In 2018, it is shocking how very few compatible receivers there are. Since their debut during CES 2018 in January, we have word that we will see this list grow later this year, or into 2019, with the likely release of wireless Apple CarPlay receivers from Pioneer and Kenwood, who both demo’d wireless Android Auto receivers in January at this year’s CES 2018.
Option 3: Upgrade my stock stereo or aftermarket receiver to wireless CarPlay
If your vehicle isn’t already wireless CarPlay enabled, it is highly unlikely that it will be with a future firmware update from its maker. Why upgrade a year-old system, when you can release a whole new one with a major new (and enticing) feature -this is what automakers and aftermarkets will be saying. It makes good business sense, but at what cost of loyal users?
The likely reason though, is that the system in your vehicle does not contain the necessary parts for wireless CarPlay to function. It has been confirmed that wireless CarPlay requires both Bluetooth and Wi-Fi technology. Once your vehicle has been switched on, the vehicle’s Bluetooth connects to your iPhone and makes a digital ‘handshake’ with it to automatically connect to your iPhone over Wi-Fi, for a more stable connection in the vehicle.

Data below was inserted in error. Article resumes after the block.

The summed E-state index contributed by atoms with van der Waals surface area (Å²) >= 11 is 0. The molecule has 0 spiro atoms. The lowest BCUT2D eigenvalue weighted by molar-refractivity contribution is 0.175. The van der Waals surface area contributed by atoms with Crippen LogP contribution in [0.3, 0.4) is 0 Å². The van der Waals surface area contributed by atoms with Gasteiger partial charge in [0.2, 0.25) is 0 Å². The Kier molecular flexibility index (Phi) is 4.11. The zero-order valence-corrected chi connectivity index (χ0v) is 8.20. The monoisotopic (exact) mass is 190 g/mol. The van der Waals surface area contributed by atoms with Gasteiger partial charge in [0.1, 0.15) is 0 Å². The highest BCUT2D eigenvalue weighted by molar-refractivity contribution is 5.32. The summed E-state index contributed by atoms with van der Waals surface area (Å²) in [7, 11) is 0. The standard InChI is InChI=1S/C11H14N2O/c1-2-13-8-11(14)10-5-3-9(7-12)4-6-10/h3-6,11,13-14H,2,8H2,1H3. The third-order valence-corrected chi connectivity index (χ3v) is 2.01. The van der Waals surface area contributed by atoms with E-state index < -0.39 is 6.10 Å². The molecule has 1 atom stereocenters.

If your vehicle has Bluetooth you are half way there, but without Wi-Fi technology also inside, it is extremely unlikely you’ll be able to upgrade to wireless CarPlay using the same system. An upgraded OEM system with wireless CarPlay compatibility, or a wireless CarPlay compatible aftermarket solution is your only option here.
But my car DOES have Wi-Fi and Bluetooth, but still have no wireless CarPlay?!
Vehicles with both of these technologies, likely for data transmission for Maps and in-car entertainment, are slow becoming more frequent with car models with expensive upgrade options. But with these technologies already existing inside your dashboard, there is still no guarantee of wireless CarPlay. I’ve yet to see such a vehicle be upgraded to wireless CarPlay yet, but it may happen.